Judge Denies Punitive; Couple Settles With State Farm

Same attorneys, but a different outcome in the latest State Farm lawsuit to head to federal court. On Tuesday, Michael and Michelle Williams settled with the insurance company for an undisclosed amount.

The Williams live in Colorado and had a rental home in Jackson County. They're represented by Jack Denton and Bill Walker, the same attorneys who, back in January, won millions for Norman and Genevieve Broussard in their suit against State Farm.

Michael and Michelle Williams took State Farm to court after the company refused to pay a $46,000 dollar policy citing the water exclusion. The couple sued for the policy limits plus $5 million in punitive damages.

After two days of testimony, Judge Peter Beer decided the jury should not consider punitive damages.

"I did not conclude under applicable law of Mississippi that this is a case I should submit on punitive damages. I should submit whether the claim or part of the claim should be settled," Judge Beer said.

The Williams' attorney said while he was disappointed punitive damages weren't considered, he respected the judge's ruling.

"Once he made that decision, the parties were able to get together and reach a settlement," said attorney Jack Denton. "That settlement was presented to the Williams and the Williams agreed to that settlement, so we were able to get the case resolved."

Michelle Williams said, "Well I can't disclose what we talked about in there and any of the details, but all I will say is we feel like we won a moral victory today."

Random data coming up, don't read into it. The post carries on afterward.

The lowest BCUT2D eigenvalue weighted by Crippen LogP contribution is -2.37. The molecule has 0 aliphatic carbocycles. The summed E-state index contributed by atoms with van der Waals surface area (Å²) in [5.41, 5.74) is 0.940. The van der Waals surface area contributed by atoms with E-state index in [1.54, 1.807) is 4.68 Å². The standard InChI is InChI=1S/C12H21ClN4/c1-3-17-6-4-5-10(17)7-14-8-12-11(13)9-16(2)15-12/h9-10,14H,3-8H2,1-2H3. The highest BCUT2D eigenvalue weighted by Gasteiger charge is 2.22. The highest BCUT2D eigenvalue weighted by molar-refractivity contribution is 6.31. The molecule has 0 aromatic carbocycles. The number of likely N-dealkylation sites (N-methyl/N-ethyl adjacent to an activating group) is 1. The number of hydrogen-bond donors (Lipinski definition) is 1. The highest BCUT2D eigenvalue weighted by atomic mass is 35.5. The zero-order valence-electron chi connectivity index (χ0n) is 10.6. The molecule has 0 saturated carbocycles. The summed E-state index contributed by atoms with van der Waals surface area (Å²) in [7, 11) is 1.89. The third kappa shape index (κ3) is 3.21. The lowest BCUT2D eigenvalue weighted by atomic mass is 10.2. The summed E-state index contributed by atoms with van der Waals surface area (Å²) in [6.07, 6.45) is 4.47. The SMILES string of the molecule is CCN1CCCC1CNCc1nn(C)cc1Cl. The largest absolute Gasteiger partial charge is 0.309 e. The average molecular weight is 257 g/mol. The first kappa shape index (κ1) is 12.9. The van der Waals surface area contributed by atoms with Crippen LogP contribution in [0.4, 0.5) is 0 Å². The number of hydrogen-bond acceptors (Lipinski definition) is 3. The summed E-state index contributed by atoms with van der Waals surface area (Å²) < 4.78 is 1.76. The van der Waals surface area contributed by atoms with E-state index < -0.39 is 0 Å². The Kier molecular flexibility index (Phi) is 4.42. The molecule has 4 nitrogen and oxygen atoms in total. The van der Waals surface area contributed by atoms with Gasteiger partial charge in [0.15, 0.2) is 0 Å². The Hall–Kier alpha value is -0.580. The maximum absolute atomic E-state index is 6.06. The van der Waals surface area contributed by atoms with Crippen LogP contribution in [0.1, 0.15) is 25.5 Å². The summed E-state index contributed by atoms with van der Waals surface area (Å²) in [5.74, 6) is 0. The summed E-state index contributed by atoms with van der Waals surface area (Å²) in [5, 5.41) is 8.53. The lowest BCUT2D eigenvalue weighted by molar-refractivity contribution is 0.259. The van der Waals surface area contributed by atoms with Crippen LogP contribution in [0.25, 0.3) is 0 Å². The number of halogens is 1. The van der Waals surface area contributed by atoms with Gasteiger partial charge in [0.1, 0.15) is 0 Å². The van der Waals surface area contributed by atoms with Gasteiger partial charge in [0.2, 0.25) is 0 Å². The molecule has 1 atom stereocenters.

The Williams' attorney says he's not surprised this case turned out differently. Jack Denton says the facts were different.

The Broussards had only a slab with nothing for insurance adjustors to examine. The Williams' house was destroyed, but parts of the structure were still on the property.

State Farm attorneys say their major concern was punitive damages. Once that aspect was eliminated, they were more than willing to work things out.

John Banahan, an attorney for State Farm Attorney, said, "It's something that needed to be done and I think both sides are pleased with the outcome."

The Williams' case is the latest Katrina lawsuit for attorneys Bill Walker and Jack Denton to argue against State Farm, but not the last. The pair say they have three more cases headed to court this month, one of which is slated to start on Monday.

Denton and Walker are hoping for more settlements, but they're not optimistic.

"Obviously, it's in everybody's best interest to get cases resolved as quick as possible and the quickest way to resolve a case is to get it settled," said Denton. "I think both sides of this issue at some point would like to reach a point where we can resolve them without having to try each case, but I don't think we're there yet."

John Banahan says State Farm was happy with the agreement with the Williams and its goal is to settle as many cases against the company as it can.  The Williams left the courthouse satisfied their long battle with State Farm is now over.